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Publication numberUS20030096096 A1
Publication typeApplication
Application numberUS 09/988,985
Publication dateMay 22, 2003
Filing dateNov 19, 2001
Priority dateNov 19, 2001
Also published asCA2467457A1, US20040009338, WO2003044253A1
Publication number09988985, 988985, US 2003/0096096 A1, US 2003/096096 A1, US 20030096096 A1, US 20030096096A1, US 2003096096 A1, US 2003096096A1, US-A1-20030096096, US-A1-2003096096, US2003/0096096A1, US2003/096096A1, US20030096096 A1, US20030096096A1, US2003096096 A1, US2003096096A1
InventorsByeong Jo, Richard Duncan
Original AssigneeJo Byeong H., Duncan Richard S.
Export CitationBiBTeX, EndNote, RefMan
External Links: USPTO, USPTO Assignment, Espacenet
Building materials; commingled, continuous filament of glass fibers and polymer fibers as reinforcement, wherein the polymer fiber that becomes the consolidation matrix is of polyethylene, polypropylene, or polyesters; for fences
US 20030096096 A1
Abstract
The present invention relates to a consolidated form of the commingled continuous filaments of glass fibers and polymeric fibers as reinforcement. The consolidation of the commingled fibers into composite reinforcement can be used in a continuous form or bulk molding compound pellets. The consolidation of the commingled fibers into composite reinforcement can be made in-situ during in-line extrusion of the final end product extrudate, or prepared as a tape or rod and incorporated into an off-line extrusion of final product. The bulk molding pellets are used solely or diluted with an addition of polymeric material for mono or co-extrusion or compression molding.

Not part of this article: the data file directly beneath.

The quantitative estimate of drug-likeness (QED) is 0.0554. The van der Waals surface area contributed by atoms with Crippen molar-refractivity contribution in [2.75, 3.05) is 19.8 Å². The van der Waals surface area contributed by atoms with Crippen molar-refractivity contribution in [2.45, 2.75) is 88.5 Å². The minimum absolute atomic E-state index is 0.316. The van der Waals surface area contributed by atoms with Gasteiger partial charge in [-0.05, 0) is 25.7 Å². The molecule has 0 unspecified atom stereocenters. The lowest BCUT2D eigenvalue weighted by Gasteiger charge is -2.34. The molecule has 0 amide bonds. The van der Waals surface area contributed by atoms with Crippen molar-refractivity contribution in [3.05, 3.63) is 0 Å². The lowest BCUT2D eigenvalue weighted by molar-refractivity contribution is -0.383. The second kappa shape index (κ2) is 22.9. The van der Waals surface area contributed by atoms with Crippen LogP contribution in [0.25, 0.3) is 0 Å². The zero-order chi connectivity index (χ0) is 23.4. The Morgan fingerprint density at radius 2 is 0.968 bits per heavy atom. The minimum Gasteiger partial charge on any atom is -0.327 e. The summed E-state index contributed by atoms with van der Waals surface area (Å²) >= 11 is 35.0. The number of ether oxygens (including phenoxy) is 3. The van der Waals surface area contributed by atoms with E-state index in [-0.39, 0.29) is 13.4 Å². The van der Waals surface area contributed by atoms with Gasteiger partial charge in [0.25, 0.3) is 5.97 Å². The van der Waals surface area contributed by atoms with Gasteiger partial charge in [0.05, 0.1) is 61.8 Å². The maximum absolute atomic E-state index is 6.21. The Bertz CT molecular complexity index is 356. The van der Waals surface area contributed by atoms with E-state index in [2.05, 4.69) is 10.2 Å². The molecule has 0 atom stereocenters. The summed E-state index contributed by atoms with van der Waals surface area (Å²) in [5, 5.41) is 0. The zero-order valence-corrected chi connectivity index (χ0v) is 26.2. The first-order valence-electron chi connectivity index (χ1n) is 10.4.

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Claims(13)
We claim:
1. A polymer composite building material, comprising a commingled, continuous filament of glass fibers and polymeric fibers as reinforcement, wherein the polymeric fiber that becomes the consolidation matrix is a fiberizable polymer selected from the group consisting of polyethylene, polypropylene and polyesters.
2. The polymer composite building material of claim 1, wherein the consolidation of the commingled fibers into composite reinforcement is made in-situ during in-line extrusion or pultrusion of the final end product.
3. The polymer composite building material of claim 1, wherein the consolidation of commingled fibers into composite reinforcement is prepared as a tape or rod, and incorporated into an off-line extrusion of the final product.
4. The polymer composite building material of claim 1, wherein the commingled, continuous filaments of glass fibers and polymeric fibers are incorporated through a cross-die head into a polymer extrudate.
5. The polymer composite building material of claim 1, wherein the commingled, continuous filaments contain glass fibers dispersed uniformly in a longitudinal direction during extrusion or pultrusion.